Thoughts on Furiosa

There's something nihilistic about George Miller's fifth Mad Max movie and it's got me thinking...

Thoughts on Furiosa

I went to see Furiosa in the cinema this evening. I don't go to the cinema much these days, partly due to the cost (tickets tonight were £18.50, which feels like a lot) but mostly because the cinema doesn't have a pause button and I really struggle to get through a 2+ hour movie without needing a piss. But Fury Road really benefitted from the big screen and big speakers so I dehydrated all afternoon, endured the adverts (seriously, adverts at that price?) and settled in.

Usually I'd go to see a film like this with my peers, say Tom or Jez, 50-something chaps whose formative years were spent consuming the same trash media as myself. But they no longer live in Birmingham and I found myself in the cinema with three friends who are in their 30s. Which didn't seem like a big deal until we came to chat about it on the train home.

Furiosa is a distinctly old fashioned film. It feels a lot like the original Mad Max, or at least I think it does as I haven't that one for a good couple of decades. I'll probably be watching it this week. It's notable that Fury Road didn't make me want to revisit 70s and 80s low-budget action cinema – it was more of a self-contained, self-referential capsule. Furiosa feels like it's referencing loads of stuff, and none of it recent.

Which isn't that unusual. All modern commercial cinema is strip-mining the past because it's all IP regurgitation at this stage of late capitalism no future Mark Fisher etc you know the drill by now. But I do think George Miller is doing something else, and I think it comes down to a kind of nihilism that was rampant in the cinema of his era.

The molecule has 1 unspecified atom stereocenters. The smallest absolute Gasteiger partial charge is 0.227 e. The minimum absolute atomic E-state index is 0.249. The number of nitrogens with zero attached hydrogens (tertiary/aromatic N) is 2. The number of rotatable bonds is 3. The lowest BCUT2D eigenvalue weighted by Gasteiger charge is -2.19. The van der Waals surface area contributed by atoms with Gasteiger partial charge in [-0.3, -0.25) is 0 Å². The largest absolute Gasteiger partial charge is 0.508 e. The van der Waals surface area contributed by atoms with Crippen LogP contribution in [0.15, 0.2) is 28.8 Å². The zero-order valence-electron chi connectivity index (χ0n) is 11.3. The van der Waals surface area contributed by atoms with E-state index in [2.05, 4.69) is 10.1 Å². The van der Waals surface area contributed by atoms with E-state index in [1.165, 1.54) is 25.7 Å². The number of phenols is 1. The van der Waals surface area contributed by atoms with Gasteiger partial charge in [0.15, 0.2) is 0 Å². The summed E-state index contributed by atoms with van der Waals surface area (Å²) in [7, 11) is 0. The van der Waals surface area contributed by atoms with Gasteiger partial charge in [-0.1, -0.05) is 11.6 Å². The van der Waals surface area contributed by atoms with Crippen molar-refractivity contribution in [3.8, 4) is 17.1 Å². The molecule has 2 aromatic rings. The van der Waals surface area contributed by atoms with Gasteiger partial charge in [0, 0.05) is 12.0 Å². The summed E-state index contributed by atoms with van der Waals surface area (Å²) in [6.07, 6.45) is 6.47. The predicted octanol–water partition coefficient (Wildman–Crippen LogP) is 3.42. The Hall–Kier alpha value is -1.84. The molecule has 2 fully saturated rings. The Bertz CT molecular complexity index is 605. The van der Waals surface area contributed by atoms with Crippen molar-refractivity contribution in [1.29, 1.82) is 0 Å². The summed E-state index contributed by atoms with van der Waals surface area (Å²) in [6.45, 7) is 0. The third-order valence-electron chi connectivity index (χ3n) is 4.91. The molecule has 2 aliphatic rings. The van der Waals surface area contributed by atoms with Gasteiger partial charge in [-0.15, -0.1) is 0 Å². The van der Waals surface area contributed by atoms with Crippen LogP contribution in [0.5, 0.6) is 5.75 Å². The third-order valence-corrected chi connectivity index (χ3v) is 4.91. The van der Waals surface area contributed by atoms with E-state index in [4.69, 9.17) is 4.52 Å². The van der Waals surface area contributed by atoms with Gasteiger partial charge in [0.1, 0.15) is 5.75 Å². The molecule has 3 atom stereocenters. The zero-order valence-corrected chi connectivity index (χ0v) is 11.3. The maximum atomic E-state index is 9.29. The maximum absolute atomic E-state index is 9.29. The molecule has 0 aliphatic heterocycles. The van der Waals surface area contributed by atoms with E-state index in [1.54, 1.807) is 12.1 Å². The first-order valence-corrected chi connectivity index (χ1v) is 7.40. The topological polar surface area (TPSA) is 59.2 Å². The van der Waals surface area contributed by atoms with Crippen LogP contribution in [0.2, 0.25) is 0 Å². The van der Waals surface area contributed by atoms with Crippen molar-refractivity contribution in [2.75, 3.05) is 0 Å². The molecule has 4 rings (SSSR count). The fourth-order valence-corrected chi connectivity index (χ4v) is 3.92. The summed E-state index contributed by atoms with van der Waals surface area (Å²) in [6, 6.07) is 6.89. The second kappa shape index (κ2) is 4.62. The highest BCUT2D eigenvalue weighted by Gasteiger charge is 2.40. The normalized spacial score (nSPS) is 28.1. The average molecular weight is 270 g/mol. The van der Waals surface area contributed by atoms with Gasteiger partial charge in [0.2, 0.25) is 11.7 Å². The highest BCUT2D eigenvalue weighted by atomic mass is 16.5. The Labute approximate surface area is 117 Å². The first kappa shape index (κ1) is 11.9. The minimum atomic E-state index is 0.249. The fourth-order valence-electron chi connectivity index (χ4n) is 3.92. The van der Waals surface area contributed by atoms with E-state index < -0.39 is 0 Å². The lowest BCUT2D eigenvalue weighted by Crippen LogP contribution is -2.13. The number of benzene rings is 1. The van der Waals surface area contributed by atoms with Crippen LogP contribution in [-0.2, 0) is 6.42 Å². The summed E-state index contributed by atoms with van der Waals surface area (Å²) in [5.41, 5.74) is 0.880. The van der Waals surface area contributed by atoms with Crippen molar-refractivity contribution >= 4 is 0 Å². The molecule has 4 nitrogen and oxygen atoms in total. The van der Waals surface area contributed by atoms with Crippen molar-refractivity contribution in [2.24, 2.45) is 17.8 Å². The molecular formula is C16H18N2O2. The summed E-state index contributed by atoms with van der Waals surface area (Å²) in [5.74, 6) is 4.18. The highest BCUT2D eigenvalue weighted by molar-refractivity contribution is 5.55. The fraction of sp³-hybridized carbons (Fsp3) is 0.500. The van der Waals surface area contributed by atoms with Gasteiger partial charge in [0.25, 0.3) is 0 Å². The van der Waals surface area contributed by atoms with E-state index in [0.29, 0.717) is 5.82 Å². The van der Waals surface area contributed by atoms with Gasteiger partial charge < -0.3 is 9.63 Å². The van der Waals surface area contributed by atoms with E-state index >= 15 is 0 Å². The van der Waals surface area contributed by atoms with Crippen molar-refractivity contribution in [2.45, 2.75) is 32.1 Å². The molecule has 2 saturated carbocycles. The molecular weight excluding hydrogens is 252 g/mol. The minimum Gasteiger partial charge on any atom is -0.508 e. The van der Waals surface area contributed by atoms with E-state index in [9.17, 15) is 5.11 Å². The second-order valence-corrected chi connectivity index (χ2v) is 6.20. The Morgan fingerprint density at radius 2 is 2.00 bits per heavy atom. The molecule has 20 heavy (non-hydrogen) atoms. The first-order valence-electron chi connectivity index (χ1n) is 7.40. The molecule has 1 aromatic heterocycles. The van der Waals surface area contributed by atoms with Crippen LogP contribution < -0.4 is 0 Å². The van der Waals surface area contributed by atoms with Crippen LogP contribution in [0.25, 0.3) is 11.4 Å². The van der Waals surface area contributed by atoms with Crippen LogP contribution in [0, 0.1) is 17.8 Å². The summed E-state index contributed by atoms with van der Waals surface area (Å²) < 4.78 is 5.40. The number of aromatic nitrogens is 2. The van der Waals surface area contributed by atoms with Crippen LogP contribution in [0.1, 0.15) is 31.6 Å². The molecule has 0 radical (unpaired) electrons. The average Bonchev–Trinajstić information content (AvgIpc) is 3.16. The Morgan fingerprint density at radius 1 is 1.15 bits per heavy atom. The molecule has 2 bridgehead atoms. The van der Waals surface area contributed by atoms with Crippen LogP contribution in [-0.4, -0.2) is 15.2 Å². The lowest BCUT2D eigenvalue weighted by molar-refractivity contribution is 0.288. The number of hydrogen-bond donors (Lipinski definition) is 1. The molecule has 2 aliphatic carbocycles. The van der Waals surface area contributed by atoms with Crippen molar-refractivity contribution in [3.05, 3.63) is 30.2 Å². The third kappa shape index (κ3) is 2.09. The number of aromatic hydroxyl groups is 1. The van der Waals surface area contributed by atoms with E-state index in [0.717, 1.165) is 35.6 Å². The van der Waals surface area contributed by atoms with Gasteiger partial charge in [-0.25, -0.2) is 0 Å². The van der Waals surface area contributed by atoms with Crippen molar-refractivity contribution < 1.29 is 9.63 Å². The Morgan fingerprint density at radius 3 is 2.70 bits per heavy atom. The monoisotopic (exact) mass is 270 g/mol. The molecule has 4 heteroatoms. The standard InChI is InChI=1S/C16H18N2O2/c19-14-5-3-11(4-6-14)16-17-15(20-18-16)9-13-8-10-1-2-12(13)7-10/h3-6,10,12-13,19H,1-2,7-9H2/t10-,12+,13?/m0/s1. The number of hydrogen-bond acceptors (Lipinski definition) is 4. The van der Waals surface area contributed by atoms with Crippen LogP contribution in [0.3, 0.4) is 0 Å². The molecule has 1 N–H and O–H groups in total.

There's something Lydia Lunch says in the documentary about her life and work, The War is Never Over, which I finally watched last week.

What appears to be so nihilistic about that period is we were products of our generation, meaning, the Vietnam War, Kent State, the Summer of Love being buttfucked by the summer of hate and Mason, Nixon, Watergate. We felt the sixties failed us, our parents failed us, the country failed us. So we came together as a rallying force to document, as exorcism, the dilemmas we were living at the time.

She's talking about the No-wave industrial noise punk scene of the 70s but I think that sort of vibe can be found across low- and no-budget art of that time, especially trash and exploitation cinema. This sort of movie-making informed the cinema of my teenage years in the late 80s and early 90s, whether celebrated on shows like Moviedrome or simply being the training ground of the directors whose work I loved.

I'm reluctant to draw clear lines, but I think there's something distinct about that era of cinema and the cinema of the 2000s. Not better or worse, but different. And I think George Miller effectively making the same film five times across five decades years might help us to figure it out.


As is clear from the trailer, Furiosa is a revenge movie and plays hard into that genre. She's fuelled by her need to destroy Dementus, the man who destroyed her life, and it's no great spoiler that the movie ends with her getting that revenge, because of course it does. But there's no catharsis, no happy ever after.